AKEL announcement on the JV and DISY declarations on the Cyprus government spokesman and disi consider that yesterday's statement by the Turkish Foreign Ministry as well as the interview of UN Assistant Secretary-General Geoffrey Feltman vindicate the narrative and politics As far as what happened in Crans Montana is concerned, it doesn't matter what Turkey says after a holiday.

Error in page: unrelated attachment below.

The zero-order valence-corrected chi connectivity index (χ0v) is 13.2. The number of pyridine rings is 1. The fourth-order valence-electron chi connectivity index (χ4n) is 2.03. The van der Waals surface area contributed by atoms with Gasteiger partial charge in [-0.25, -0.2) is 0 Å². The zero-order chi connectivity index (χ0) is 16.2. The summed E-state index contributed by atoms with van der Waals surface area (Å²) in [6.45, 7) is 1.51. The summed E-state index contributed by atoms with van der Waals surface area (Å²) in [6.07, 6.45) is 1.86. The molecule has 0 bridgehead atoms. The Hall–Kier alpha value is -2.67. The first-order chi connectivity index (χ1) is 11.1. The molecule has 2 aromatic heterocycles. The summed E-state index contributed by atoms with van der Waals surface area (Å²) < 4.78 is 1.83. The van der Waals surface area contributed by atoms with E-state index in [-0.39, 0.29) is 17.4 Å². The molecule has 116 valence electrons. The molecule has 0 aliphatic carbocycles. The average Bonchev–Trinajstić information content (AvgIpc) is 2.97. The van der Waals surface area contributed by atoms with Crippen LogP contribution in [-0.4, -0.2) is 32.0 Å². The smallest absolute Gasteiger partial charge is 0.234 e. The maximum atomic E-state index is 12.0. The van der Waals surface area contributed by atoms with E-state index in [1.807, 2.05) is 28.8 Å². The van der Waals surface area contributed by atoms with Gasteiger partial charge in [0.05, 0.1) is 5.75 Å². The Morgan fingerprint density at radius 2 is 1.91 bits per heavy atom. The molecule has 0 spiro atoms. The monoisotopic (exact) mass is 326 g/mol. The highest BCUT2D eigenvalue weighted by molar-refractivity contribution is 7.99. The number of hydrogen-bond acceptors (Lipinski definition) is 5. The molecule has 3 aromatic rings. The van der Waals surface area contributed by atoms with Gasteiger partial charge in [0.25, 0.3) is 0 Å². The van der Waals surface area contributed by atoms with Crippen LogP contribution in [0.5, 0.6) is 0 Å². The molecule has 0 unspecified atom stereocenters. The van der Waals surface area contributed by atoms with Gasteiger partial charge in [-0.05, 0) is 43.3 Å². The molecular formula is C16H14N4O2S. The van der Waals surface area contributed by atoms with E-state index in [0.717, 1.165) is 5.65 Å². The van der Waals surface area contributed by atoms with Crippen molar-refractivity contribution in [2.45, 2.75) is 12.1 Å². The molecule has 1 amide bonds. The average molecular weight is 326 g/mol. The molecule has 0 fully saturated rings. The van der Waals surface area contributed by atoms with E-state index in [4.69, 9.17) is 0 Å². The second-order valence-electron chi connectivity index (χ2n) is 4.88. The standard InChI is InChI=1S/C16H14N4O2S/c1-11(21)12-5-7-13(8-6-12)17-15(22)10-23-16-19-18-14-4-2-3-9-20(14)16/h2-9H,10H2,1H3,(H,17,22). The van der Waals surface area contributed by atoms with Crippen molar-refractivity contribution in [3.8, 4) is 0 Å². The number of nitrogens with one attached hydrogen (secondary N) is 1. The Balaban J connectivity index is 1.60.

The UN SG in its Report of 17 September 2017 notes that the three guarantor powers – i.e. Turkey – had shown a constructive willingness to find mutually acceptable security solutions. If the government had the view that the UN SG distorted reality, why has it never before complained about the content of the Report? Why did he not react strongly to turkey's deinence and the sharing of responsibilities exclusively to the two communities for the shipwreck? Mr. Feltman, who is cited by the government, not only does he not vindicate the anastasiades narrative, but reiterates in his interview what is recorded in the Guterres Report on the issue of security. Britain had supported our position to end guarantees and any invasive rights, especially since the first day of the solution. So why so far the government rejects the informal document on the mechanism for implementing the solution which clearly abolished the guarantee and invasive rights after leaving the current guarantor powers only an advisory role? A spokesperson is asking us to drop the controversy and continue the effort to resolve from where we have stayed in Crans Montana. If the government means it then it must itself stop demonising political equality and return to convergence for effective participation, which includes one vote in the Cabinet. When this is done, then Turkey will not be able to invoke the issue of equality policy as an alibi for the continuation of guarantees, as it does in yesterday's statement. It will be possible for Turkey to be judged in practice, i.e. whether it consents to a solution of principles in the Cyprus issue or whether it will be exposed internationally, which is not the case today. at least from akel's point of view, and the "controversies", as he calls our criticism of Mr Anastasiades' policy.